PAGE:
16. Nicely challenging with an excellent variety of clues. I thought this was probably one of the more testing back pagers we have enjoyed for some time, and very much worth the effort. It is interesting to note that there been a good variety of favourites, too, which is often a sign of a meatier challenge. My own pick was 8d.

    Thanks to our setter and the 2Ks.

  17. A fun Wednesday back-pager, warming us up for the tougher challenges ahead tomorrow and Friday. Managed to complete it unaided, but not before a few ‘umm’ moments – had never heard of the poetry reference in 1a, guessed the anagram in 15d and wondered whether the excellent 25d (my LOI) should have been clued as rather than a four letter word. COTD for me was 4d. Made me laugh. Wish I had a 26a for lunch but will make do with a ham sandwich instead. Thanks to the setter and the 2Ks.

  18. Haven’t looked at the cryptic yet but had to put in a shout for the quickie pun….my father was one all his life….last of the old school meterologists that could forecast the weather without resorting to super-computers!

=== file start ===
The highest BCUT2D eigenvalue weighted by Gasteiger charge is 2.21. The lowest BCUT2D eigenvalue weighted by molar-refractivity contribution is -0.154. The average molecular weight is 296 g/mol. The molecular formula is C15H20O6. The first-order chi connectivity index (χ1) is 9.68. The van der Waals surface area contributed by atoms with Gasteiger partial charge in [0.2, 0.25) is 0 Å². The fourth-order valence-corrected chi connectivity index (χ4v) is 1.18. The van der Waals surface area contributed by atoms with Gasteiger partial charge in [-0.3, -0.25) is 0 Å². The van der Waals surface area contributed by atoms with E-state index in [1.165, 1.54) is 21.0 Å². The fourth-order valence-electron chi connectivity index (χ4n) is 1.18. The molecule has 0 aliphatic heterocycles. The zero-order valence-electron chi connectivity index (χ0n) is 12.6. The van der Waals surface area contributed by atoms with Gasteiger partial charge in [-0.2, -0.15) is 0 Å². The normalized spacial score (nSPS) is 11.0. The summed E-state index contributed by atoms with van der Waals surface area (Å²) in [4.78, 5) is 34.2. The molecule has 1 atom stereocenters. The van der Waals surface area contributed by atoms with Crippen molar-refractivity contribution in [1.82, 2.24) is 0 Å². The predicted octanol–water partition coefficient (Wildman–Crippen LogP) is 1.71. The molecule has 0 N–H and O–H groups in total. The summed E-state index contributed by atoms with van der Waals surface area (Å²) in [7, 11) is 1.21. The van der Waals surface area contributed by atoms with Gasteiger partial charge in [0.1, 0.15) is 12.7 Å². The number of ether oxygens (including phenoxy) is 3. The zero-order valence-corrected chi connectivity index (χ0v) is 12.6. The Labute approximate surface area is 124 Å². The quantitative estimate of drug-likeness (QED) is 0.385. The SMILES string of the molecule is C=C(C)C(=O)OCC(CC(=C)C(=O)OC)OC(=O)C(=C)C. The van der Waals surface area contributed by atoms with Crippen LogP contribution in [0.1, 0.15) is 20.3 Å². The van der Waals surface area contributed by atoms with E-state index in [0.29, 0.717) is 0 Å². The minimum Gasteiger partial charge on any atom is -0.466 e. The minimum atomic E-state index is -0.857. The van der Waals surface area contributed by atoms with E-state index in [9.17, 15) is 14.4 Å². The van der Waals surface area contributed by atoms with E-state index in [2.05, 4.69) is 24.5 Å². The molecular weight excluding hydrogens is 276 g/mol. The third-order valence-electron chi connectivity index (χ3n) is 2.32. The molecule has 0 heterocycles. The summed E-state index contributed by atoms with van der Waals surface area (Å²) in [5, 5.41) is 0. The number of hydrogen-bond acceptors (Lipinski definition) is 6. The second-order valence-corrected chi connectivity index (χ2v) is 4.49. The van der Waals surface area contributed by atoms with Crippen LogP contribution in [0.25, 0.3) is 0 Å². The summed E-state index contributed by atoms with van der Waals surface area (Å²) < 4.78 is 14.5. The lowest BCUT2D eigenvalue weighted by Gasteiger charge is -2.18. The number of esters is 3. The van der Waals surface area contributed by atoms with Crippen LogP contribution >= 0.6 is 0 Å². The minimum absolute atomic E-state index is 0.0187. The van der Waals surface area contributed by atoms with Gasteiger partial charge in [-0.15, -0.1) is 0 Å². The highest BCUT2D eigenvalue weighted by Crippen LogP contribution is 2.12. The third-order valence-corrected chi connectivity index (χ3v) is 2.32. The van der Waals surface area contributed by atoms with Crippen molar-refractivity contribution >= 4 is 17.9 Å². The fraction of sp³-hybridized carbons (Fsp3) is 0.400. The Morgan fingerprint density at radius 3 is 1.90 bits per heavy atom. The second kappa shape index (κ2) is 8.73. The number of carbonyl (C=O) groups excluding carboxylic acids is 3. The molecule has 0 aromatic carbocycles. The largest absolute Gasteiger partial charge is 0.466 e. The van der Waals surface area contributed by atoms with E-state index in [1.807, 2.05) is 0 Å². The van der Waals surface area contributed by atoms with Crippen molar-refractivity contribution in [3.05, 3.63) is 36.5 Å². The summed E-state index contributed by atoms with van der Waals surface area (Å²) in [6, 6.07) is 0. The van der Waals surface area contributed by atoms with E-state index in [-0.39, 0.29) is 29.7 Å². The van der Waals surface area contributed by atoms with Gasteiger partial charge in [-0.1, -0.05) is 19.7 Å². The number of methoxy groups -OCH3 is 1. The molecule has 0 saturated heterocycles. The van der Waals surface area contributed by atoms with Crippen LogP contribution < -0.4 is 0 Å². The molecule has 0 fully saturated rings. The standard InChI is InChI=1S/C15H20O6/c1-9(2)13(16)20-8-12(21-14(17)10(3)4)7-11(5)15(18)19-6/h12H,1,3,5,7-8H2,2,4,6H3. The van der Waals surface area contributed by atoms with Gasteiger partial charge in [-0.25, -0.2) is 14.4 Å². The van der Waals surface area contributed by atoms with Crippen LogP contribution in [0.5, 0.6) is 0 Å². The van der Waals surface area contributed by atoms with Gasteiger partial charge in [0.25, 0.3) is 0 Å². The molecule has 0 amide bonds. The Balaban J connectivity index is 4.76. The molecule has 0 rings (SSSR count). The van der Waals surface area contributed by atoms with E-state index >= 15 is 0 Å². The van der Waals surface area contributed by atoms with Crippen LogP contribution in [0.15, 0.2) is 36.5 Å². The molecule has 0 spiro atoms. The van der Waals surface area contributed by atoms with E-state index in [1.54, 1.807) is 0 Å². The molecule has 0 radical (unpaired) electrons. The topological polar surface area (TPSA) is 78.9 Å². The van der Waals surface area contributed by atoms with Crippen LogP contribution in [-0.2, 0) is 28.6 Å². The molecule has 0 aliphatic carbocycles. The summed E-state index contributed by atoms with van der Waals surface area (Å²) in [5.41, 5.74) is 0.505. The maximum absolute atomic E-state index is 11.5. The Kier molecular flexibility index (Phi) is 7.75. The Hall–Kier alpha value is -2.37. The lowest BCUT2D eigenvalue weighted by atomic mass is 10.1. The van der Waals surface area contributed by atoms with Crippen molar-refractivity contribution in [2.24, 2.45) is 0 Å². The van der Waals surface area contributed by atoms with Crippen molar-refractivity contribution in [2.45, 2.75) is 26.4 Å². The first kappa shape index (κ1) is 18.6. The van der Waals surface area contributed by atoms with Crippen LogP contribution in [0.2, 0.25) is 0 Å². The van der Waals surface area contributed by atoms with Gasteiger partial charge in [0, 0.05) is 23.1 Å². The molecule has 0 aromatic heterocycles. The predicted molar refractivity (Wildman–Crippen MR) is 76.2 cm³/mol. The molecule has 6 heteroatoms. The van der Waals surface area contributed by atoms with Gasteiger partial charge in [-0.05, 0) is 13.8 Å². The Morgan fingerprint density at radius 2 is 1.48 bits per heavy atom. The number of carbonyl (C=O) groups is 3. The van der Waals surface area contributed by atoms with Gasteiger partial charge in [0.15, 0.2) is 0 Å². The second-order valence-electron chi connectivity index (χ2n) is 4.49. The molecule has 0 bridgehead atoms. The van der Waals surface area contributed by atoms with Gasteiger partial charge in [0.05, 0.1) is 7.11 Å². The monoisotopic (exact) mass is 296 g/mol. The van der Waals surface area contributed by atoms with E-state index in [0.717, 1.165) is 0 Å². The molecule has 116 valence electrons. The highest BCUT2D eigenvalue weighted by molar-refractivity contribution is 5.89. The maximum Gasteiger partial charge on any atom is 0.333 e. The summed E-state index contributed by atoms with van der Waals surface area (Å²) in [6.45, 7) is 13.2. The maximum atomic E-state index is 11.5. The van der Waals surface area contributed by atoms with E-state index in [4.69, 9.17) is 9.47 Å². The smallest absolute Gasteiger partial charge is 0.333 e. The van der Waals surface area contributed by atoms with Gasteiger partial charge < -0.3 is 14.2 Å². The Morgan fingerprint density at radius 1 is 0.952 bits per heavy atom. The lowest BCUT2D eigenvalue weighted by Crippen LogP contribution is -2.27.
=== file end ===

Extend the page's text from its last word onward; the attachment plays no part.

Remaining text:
Even in his late eighties, he still keeps his eye in and will often say… ‘they haven’t got this right, you know’ and he is invariably correct!

  19. Sorry but I did not get on with this at all. I don’t think it has anything to do with wavelength – I just did not understand some of it. Does “escape” really mean duck? No doubt the BRB will confirm that it does but this guy does not look at it that way. After struggling for ages with the remainder after completing only half, I threw in the towel because life is too short.

    I did think 3d was very witty but I can’t claim it as my COTD because I did not finish the rest.

    Thank you to the setter for the puzzle but I I must have been on a different planet today. Huge thanks to the 2Ks for making sense of it for me.

    Had my sixth covid jab this morning. Walked in, had the jab and walked out. All in all, about 10 minutes.

    1. SC. I know it probably won’t help, but escape and duck can be synoymous in the sense of dodge/evade/circumvent. As in: I managed to duck/escape the sudden disturbance in the town centre by scurrying up a side street. Any use?